There are likely many cultural biases at play in this case, and probably too many to begin to consider. To some Americans the detainees represent the antagonists to our global goals and achievements. “They” attacked “us”, and therefore in this course “we” captured “them”. To others, the detainees represent all that is wrong with America’s relationship with the rest of the world. Muslim v. Christian. American v. the “Middle East”. Us v. them. I contend that all of these cultural biases, while real and present in this case, are irrelevant. What I find interesting instead is the cultural clash among the health care professionals. There is a culture associated with being a health care professional, one that highlights a fiduciary responsibility to reduce suffering, treat illness, and respect individuals. There is a culture associated with being in the military, one that highlights a fiduciary responsibility to provide security, to reduce or eliminated harm or threat of harm. The structures, processes, and outcomes of these two cultures directly conflict here. It is relevant to note that the news has indicated the arrival of Navy medical personnel included “nurses, specialists, and hospital corpsmen who are trained to provide basic medical care“, which indicates to me that the medical personnel did not include physicians. This is an important distinction, particularly if one wanted to criticize AMA president Lazarus’s letter to Secretary of Defense Hagel on the subject. Translated: Lazarus is opposed specifically to treating over objections if it is physicians who are asked to do it, but will not commit to objecting to the practice in general, since the medical personnel are not technically physicians (and therefore technically beyond the AMA’s scope). Classy. But I digress.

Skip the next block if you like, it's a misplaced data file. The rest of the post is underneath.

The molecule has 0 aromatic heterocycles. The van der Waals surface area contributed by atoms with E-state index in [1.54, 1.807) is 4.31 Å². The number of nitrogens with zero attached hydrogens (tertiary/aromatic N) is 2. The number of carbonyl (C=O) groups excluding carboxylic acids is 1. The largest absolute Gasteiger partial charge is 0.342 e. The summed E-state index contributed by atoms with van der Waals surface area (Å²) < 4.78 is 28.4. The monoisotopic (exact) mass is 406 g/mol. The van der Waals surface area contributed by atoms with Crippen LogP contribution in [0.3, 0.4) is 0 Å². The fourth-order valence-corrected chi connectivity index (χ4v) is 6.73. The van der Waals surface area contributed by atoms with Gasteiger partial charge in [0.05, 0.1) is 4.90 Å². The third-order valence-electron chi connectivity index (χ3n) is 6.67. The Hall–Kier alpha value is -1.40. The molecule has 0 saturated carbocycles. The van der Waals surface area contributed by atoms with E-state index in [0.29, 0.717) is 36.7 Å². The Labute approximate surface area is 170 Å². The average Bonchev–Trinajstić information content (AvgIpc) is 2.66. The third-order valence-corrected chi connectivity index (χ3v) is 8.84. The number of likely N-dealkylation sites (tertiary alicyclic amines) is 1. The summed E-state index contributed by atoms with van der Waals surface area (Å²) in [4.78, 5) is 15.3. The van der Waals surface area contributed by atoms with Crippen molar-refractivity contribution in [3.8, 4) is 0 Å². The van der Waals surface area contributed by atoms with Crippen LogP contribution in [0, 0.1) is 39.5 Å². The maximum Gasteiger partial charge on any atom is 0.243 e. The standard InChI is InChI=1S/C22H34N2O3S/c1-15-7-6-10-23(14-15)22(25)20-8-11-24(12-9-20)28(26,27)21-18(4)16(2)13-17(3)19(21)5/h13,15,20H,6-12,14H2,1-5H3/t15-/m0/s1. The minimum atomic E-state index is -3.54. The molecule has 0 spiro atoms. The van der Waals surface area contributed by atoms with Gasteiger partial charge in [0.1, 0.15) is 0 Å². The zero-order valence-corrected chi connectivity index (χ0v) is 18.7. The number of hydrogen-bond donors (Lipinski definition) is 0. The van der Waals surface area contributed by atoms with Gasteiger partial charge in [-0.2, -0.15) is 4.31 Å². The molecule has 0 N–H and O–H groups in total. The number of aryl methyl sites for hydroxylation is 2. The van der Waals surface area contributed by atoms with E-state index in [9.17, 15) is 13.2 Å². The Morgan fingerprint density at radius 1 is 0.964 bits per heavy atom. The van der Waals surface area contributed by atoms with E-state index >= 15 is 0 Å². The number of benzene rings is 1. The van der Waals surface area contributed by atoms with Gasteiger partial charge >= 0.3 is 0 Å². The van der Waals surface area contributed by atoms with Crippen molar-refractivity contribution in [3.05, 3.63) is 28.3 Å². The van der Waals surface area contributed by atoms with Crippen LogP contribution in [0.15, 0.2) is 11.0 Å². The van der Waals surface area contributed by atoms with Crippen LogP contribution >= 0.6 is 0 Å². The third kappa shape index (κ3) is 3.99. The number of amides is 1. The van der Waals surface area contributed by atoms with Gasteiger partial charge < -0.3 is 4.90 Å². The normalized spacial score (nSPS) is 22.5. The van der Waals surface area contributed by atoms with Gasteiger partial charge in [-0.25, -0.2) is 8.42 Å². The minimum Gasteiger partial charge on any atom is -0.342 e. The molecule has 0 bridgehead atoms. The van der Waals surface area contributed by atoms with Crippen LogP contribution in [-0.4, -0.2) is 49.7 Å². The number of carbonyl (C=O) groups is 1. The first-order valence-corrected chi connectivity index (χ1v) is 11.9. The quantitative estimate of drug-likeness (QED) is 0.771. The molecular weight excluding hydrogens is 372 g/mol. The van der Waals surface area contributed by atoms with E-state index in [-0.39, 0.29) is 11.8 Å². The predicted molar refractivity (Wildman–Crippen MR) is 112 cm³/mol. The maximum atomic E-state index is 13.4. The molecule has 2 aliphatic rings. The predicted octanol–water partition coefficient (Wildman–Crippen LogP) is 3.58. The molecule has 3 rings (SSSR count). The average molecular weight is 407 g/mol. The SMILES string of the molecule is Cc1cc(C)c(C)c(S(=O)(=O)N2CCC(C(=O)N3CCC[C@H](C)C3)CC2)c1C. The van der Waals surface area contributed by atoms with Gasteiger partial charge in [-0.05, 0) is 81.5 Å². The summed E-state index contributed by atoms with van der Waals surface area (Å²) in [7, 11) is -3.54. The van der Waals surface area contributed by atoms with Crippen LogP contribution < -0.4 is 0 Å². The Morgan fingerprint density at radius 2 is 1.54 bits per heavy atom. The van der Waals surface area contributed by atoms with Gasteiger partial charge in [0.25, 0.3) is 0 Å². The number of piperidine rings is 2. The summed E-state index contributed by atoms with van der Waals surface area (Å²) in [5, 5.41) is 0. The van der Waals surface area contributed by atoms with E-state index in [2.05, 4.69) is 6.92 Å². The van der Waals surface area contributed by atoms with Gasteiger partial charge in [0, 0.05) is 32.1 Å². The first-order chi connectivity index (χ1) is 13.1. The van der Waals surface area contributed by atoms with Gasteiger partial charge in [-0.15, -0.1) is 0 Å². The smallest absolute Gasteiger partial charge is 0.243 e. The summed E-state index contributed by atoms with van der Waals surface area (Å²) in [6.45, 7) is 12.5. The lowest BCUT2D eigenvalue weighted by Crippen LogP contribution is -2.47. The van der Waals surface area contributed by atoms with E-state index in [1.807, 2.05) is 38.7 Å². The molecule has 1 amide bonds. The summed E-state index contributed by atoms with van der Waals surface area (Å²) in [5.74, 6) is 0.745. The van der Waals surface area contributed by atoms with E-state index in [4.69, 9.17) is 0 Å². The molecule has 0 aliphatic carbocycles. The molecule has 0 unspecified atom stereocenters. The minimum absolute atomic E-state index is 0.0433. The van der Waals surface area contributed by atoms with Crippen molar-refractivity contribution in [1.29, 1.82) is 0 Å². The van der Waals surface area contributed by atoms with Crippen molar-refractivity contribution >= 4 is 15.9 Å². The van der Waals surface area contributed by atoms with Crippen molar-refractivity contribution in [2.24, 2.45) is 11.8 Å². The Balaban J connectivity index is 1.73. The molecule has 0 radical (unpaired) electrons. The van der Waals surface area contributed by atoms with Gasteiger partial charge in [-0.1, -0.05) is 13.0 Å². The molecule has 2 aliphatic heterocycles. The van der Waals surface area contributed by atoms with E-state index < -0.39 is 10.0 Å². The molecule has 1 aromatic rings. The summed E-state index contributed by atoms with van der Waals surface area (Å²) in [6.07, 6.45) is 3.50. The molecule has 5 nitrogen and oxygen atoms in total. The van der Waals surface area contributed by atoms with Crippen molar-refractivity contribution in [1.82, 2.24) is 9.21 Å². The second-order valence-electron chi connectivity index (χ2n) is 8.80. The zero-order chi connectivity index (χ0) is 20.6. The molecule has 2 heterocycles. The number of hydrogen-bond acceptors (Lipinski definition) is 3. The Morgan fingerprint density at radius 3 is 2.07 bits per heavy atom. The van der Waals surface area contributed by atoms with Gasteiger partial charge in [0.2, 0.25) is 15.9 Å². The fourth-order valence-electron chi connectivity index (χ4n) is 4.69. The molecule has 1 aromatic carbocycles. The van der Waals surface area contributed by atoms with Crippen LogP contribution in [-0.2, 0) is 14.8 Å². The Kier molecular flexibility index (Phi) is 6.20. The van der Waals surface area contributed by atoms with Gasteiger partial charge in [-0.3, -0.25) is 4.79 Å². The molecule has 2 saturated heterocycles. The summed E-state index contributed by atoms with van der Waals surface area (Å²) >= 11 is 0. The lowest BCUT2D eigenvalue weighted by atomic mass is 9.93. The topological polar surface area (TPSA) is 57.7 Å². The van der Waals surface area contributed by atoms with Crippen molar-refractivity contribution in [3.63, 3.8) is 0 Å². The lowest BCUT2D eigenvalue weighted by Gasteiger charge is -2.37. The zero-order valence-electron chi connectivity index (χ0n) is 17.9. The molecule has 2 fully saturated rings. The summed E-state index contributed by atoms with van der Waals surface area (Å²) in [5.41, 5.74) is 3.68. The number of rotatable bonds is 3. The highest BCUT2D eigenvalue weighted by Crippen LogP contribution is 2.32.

One partial justification for the feeding tubes is that some of the detainees (being force fed) have occasionally voluntarily eaten, when removed from the general population of other detainees participating in the hunger strike. A relevant question then is at what point does peer pressure- which still represents an individual’s autonomous decision- change to coercion, which includes a threat of harm to the person? And what if the situation were reversed, and there was peer pressure on detainees to stop their hunger strike? Would the military intervene in that case of ‘peer pressure’? Likely no, because it’s not the peer pressure that matters; it’s that the detainees are doing something (hunger strike) that the military doesn’t want them to.